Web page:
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Support for the Black Lives Matter Movement: Deciphering Between Diversity Inclusion and Equity (Part 8 of 12)

This is the eighth post in a 12-part series on how companies can show support for the Black Lives Matter movement by changing company policies and practices. This post focuses on educating senior leadership about the differences between diversity, equity, and inclusion.

If someone were to ask how your organization defines diversity, equity, and inclusion do you have a good answer? Has your organization sat down and considered this question and identified the steps that it plans to institute in order to achieve goals related to each concept? Can you easily verbalize to managers the difference between the three concepts as well as the steps that the organization is taking to independently undertake the creation of a more equitable, diverse and inclusive environment?

Let’s start generally with a few simple definitions:

Diversity: Differences within a certain setting. This can be differences in thought, in beliefs, in life choices, as well as aspects of live that are not choices such at ethnicity, sexual orientation, sexual identification, and gender.

Inclusion: Making different people feel valued and included.

Equity: Equal access to the same opportunities.

In each organization, how these concepts are instituted and what changes in policies and practices are made is going to be dependent on the workforce, culture, industry and a variety of other factors. There are a few things, however, that are true without regard for the industry in question.

Diversity without inclusion does not further your organization’s goals or mission. Often times employers will look at these concepts independently, thinking if they can bring in diverse applicants and hire diverse employees, then they will then turn their attention to creation of an inclusive environment. The concepts, however, do not work that way; instead they are interwoven. If the organization is not inclusive and providing employees with equal access to the same opportunities, the organization will find itself struggling to attract diverse candidates. Similarly, if only the same people who hold the majority opinion or whose past experiences are similar to the majority of employees in the organization are provided with opportunities, while diverse employees are not asked to participate or provide thoughts, opinions, or participate in projects, your organization is not inclusive and likely not providing an equitable work environment.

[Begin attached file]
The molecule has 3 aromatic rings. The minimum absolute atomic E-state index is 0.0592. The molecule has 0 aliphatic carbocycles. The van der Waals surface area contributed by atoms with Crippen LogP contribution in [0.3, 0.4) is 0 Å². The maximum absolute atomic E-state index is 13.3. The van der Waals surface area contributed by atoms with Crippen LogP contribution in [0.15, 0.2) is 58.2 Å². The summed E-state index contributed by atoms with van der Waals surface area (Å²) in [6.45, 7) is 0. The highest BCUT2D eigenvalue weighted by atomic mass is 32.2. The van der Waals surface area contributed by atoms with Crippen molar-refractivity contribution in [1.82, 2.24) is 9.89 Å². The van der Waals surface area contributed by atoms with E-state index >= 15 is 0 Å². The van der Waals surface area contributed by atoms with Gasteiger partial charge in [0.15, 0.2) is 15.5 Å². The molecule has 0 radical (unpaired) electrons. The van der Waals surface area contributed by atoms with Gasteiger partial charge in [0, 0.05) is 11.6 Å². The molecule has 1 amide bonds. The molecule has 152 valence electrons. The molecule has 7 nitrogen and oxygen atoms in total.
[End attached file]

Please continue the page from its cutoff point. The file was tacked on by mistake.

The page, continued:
One blog post will never do these concepts complete justice, but what employers should consider analyzing is the difference between these three concepts, including what the organization’s goals are with regard to these concepts, and what specific actions the organization is taking to accomplish those goals. If your organization is throwing around DEI, but not critically evaluating why past goals have not been met, or why the organization’s senior leadership appears to be a replica of your organization’s leader, or why you are hemorrhaging your diverse talent, it is important to sit down and re-evaluate (at a fundamental level) these three concepts and make sure your leadership team understands these terms and the goals associated with them.

In addition to educating managers on the differences in diversity, equity, and inclusion, and the roles they play in creating an inclusive work environment, other ways companies can create policies and practices that lead to actual change include:

  • If you don’t already have one, make sure that you have an Equal Employment Opportunity (EEO) policy that is easily accessible to employees and applicants (this is the bare minimum of what all employers should be doing, but is also the foundation of the process). Read more about this here.
  • Train employees on anti-discrimination laws, duties, and policies. If you already perform training, great, but consider ways you can make the training more impactful. Read more about this here.
  • Provide implicit bias training to employees. While in the past, there has been concern that acknowledging implicit bias will be detrimental in any future discrimination lawsuit, this is not likely the case. Implicit bias is present in us all and we all need to be aware of the devastating impact it has on the choices we make on a daily basis. Read more about this here.
  • Provide third-party intervention training to employees and managers so that they have the tools and resources to assist them should they witness racist behavior or microagressions in the workplace. Read more about this here.
  • Update your grooming/personal appearance policy to include language that forbids discrimination based on hair style and hair texture. Read more about this here.
  • Educate your managers about the differences between diversity, equity, and inclusion.
  • Review past EEO-1 and Affirmative Action Plan (AAP) information to identify places in which the company could be doing better (even if not required by law).
  • Stop referral-based hiring programs as these continue to perpetuate the hiring of non-diverse candidates.
  • Listen to the experiences of black employees and employees of color.
  • Educate your managers and decision-makers about the BLM movement and the injustices experienced by black employees and employees of color.

For more information concerning the creation or maintenance of an affinity group in your work environment, please contact Tawny Alvarez or another member of Verrill’s Employment and Labor Practice Group.

Click here to read part seven of this series.

Topics: Discrimination, HR Best Practices